The oldest fossils are far smaller than these animal bones; the oldest fossils on Earth are microscopic.
The oldest fossils on Earth are microscopic fossils of blue-green algae that lived 3.5 billion years ago. These fossils are found in the oldest rocks and are representative of life on the planet at the time that they lived.
The oldest fossils are found in rocks that were formed during the Archaean eon, which lasted from 3.6 to 2.7 billion years ago. Before this time, during the Hadean eon that covered the time from 4.6 billion to 3.6 billion years ago, the surface of the Earth was covered in molten rock on which no life could survive. Once the rock cooled and hardened, the geological history of the Earth could begin. During the Archaean period, life began on Earth, and some of this life is preserved in the fossil record.
Blue-green algae, also known as cyanobacteria, are single-celled photosynthetic organisms that lived in the seas. All life on Earth during the Archaean eon consisted of single-celled organisms, such as bacteria and archaeans, that first evolved in the seas. Blue-green algae differ from the other single-celled organisms of the period because they were protected by a thick cell wall. As well, blue-green algae sometimes formed large, layered dome-shaped structures known as stromatolites or round structures known as oncolites. Stromatolites and oncolites, when fossilized, protect the inner cells so that thinly sliced sections of these fossilized structures reveal well preserved details of cyanobacteria.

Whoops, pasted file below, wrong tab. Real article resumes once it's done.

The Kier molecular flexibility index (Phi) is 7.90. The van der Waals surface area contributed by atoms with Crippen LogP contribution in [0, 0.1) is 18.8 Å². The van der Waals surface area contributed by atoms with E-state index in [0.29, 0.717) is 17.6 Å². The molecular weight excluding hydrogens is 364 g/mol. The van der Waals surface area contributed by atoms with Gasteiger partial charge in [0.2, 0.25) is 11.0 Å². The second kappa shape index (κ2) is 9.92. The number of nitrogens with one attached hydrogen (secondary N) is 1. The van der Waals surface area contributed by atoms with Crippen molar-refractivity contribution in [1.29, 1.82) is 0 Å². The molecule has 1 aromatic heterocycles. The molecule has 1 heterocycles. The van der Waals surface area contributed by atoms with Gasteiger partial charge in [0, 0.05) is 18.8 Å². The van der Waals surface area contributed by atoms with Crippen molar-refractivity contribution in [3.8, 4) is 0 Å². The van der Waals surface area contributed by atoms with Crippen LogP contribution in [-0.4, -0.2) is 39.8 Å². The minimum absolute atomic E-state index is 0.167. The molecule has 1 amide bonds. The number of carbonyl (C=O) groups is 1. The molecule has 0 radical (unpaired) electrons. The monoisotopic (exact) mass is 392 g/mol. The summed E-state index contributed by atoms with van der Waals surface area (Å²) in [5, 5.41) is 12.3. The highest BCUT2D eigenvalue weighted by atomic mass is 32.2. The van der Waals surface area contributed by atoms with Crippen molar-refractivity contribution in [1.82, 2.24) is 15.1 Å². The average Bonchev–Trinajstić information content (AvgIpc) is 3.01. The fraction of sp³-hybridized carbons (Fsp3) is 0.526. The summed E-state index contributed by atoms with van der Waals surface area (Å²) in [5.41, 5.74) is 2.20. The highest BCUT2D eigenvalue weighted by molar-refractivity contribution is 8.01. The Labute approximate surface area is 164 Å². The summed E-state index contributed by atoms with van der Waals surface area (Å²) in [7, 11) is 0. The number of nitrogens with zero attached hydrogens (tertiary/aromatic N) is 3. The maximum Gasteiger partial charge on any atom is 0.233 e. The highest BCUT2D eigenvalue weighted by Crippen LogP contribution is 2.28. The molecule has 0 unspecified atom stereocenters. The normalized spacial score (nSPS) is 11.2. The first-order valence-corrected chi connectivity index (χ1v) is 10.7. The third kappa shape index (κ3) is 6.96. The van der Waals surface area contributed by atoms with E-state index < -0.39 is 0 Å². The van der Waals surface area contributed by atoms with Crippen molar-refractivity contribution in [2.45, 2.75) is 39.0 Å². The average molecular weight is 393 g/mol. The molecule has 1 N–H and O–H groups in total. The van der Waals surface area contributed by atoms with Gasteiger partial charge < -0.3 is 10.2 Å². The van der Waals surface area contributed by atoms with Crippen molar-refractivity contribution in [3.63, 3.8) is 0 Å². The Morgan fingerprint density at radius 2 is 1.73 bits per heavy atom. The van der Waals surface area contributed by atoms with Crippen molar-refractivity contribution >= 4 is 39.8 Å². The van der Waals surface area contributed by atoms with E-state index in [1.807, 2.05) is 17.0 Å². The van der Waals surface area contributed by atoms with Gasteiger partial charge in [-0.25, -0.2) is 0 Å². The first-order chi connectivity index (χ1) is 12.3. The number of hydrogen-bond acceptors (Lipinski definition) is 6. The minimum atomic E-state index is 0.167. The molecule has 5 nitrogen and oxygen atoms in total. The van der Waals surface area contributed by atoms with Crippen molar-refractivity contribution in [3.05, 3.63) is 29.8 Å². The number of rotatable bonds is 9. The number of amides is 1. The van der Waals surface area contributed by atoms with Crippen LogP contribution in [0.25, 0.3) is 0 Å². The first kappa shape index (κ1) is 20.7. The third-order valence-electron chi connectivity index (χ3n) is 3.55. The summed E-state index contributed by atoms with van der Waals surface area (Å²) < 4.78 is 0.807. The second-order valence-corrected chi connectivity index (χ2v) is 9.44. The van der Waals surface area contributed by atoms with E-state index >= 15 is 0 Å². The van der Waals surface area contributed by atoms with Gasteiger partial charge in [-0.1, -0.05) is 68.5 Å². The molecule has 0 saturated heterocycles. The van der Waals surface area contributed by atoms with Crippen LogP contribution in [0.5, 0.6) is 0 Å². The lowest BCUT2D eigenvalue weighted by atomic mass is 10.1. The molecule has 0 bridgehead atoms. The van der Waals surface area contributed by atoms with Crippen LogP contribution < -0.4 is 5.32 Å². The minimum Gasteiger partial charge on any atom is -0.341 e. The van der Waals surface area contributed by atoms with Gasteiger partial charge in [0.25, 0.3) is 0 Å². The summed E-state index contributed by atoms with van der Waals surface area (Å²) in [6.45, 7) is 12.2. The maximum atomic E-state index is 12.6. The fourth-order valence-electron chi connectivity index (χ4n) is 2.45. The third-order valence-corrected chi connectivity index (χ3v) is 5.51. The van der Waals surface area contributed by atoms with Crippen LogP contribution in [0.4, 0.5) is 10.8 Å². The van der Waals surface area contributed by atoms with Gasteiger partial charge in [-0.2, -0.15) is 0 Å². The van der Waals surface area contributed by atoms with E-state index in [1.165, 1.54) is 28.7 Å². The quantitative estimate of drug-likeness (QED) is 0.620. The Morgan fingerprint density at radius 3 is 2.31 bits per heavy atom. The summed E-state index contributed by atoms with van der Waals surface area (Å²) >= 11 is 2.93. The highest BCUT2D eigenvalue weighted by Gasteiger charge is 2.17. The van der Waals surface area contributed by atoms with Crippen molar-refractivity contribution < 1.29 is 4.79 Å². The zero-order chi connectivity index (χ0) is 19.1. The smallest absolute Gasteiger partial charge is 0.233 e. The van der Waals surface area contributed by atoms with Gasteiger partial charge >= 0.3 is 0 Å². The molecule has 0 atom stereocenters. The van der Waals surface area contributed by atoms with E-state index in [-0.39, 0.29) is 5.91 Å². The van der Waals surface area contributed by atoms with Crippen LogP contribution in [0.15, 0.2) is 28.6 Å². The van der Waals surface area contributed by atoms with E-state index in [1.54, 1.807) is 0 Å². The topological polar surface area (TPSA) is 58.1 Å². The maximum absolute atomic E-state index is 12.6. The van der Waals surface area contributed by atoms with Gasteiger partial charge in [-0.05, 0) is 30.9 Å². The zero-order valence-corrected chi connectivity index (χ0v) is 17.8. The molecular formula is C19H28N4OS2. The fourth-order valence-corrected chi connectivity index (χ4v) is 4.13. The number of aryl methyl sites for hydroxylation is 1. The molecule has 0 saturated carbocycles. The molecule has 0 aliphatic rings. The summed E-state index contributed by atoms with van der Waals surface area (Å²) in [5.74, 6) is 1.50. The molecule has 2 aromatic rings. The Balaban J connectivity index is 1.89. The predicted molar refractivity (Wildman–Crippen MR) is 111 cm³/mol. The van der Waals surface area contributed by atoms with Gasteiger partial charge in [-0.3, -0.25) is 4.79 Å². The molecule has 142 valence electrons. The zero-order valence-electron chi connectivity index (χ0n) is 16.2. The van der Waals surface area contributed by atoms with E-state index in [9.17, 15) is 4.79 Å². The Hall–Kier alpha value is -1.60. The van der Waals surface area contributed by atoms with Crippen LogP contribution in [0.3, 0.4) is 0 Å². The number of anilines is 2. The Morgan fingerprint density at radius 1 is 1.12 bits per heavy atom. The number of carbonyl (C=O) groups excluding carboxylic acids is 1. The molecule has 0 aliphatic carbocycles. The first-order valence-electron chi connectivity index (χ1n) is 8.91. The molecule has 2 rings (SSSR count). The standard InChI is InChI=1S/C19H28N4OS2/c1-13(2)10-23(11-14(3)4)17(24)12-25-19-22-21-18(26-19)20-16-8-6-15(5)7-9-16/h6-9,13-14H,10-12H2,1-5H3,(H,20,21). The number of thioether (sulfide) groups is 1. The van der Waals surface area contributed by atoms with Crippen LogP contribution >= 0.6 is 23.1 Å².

Australia and South Africa
Only two regions of the world have rocks formed in the Archaean that still exist undisturbed by geological processes such as erosion or plate tectonics. These pristine Archaean crusts are found in western Australia and South Africa. Rocks from these areas are renowned as sources of the earliest fossils.
For the first 1 billion years after life evolved on our planet, all living organisms were single-celled. The end of the Archaean period was marked by the evolution of multicellular organisms during the Proterozoic eon, which lasted from 2.5 billion years ago to 540 million years ago. Soft-bodied invertebrates and colonial algae were the first multi-cellular organisms to appear. By the middle of the Proterozoic era, enough oxygen had been produced by the algae of the oceans to facilitate the evolution of larger and more complicated organisms. An August 2010 article from Discovery News announces the discovery of what might be the oldest animal fossil found to date. The 1 cm tall fossils are those of a sponge believed to be 650 million years old which lived on stromatolite reefs made by bacteria. This find is 70 million years older than any known animal fossils and could mean that multi-cellular animals were present on our planet 70 million years earlier than previously believed.